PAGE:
Like many writers, I am naturally anti-authoritarian. Show me a rule and my first question is, “what are the exceptions?” or “how do I break it?” It is, therefore, entirely perverse that I have devoted so much of my creative life to screenwriting, the most rule-bound and prescriptive form of writing in existence. It sometimes feels like writing a film script has more to do obeying the rules than it does with the creative process. Whilst it is true that screenwriting is technically demanding, writers need to understand that the rules aren’t there to make the writer’s job more difficult. The rules are there to make the production team’s job possible. Nowhere is the relationship between writer’s rules and production more apparent than when it comes to script formatting.
Anyone who has to read a lot of scripts for a living will tell you the same thing. 99% of the scripts that hit their desks are almost unreadable. One reason for this is screenwriting is very difficult. However, the main reason many scripts fail is because far too many writers don’t really understand the rules of formatting. Over the years, I’ve come to the conclusion that people don’t format scripts properly because they don’t understand why the rules exist. So, for example, whilst some screenwriters will introduce a new character using CAPS, they don’t stick to exactly the same character name throughout the script. A character introduced as JAMES SCOTT becomes James or Scotty. This is understandable from the writer’s perspective. It’s drummed into writers, from a very young age, to avoid repetitive use of words. I, for instance, wouldn’t use the word “drummed” again in this sentence, after using it in the previous one. The problem is a script is different from any other form of prose. The script is a technical document. Once the script goes into production it’s going to be someone’s job (the Line Producer) to work out how many actors will be needed to make the film and how many days each actor is needed. To do this, they do a script breakdown. These days, a lot of the heavy lifting is done by the software, and what the software needs is continuity. The software looks for every single time “James Scott” appears in the script and makes a note of which scenes they are. It then spews out a list. Hopefully, you can see how that process gets messed up if the same character is referred to as “James Scott,” then as “James” and then as “Scotty.” As far as the software is concerned, these are three different people needing three different actors. Now, the Line Producer isn’t an idiot, so they can guess that James Scot, James and Scotty are the same person. However, they will have to check. An irate email to the writer requesting clarification will be sent. The more often the Line Producer needs to ask what’s going on, the more irate the emails will be.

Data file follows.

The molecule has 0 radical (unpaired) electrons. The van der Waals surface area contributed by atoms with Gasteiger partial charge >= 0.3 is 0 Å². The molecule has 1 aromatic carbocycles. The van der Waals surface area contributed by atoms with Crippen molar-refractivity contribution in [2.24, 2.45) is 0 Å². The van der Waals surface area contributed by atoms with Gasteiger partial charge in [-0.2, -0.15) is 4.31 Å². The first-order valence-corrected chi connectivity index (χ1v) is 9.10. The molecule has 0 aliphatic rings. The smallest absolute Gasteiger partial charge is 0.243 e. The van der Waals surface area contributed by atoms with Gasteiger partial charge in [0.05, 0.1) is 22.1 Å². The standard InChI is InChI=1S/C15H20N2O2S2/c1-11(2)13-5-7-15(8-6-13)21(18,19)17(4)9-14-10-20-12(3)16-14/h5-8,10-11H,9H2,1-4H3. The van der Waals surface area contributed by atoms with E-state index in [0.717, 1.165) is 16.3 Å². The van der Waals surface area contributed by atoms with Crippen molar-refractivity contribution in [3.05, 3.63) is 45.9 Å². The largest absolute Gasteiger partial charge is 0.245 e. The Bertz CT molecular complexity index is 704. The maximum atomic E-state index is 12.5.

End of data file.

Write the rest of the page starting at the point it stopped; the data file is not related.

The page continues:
As a writer, it’s worth finding out why each formatting rule exists. I can guarantee they all relate to production needs. So, for instance, we always put sounds on a separate line with an SFX: prefix.
SFX: Typing sounds (OS)
We do this because some sound effects are recorded on location by the sound team. They use the script to create lists of what to record. The sound effects are added by the Foley team in post-production. They use the script to identify where story-related sounds must be created. By formatting the script properly we make everyone’s life easier.
Of course, there is another and completely selfish reason for learning how the rules of script formatting relate to production. Script readers, the gatekeepers of the industry, unconsciously equate good script formatting with good writing. I can look at a page of script, without reading it, and immediately get a sense of how experienced the writer is. Newbie scripts ALWAYS contain the same formatting errors. If your job is to filter out bad scripts, the fastest way to get that done is to make a decision in the fewest possible pages. Experience tells most script readers that formatting errors on page one = the script won’t be read past page five. And when I say read, I mean skimmed.
Basically, script formatting matters because you’ll be judged by readers if you get it wrong and also because getting it wrong makes production harder, slower and less enjoyable.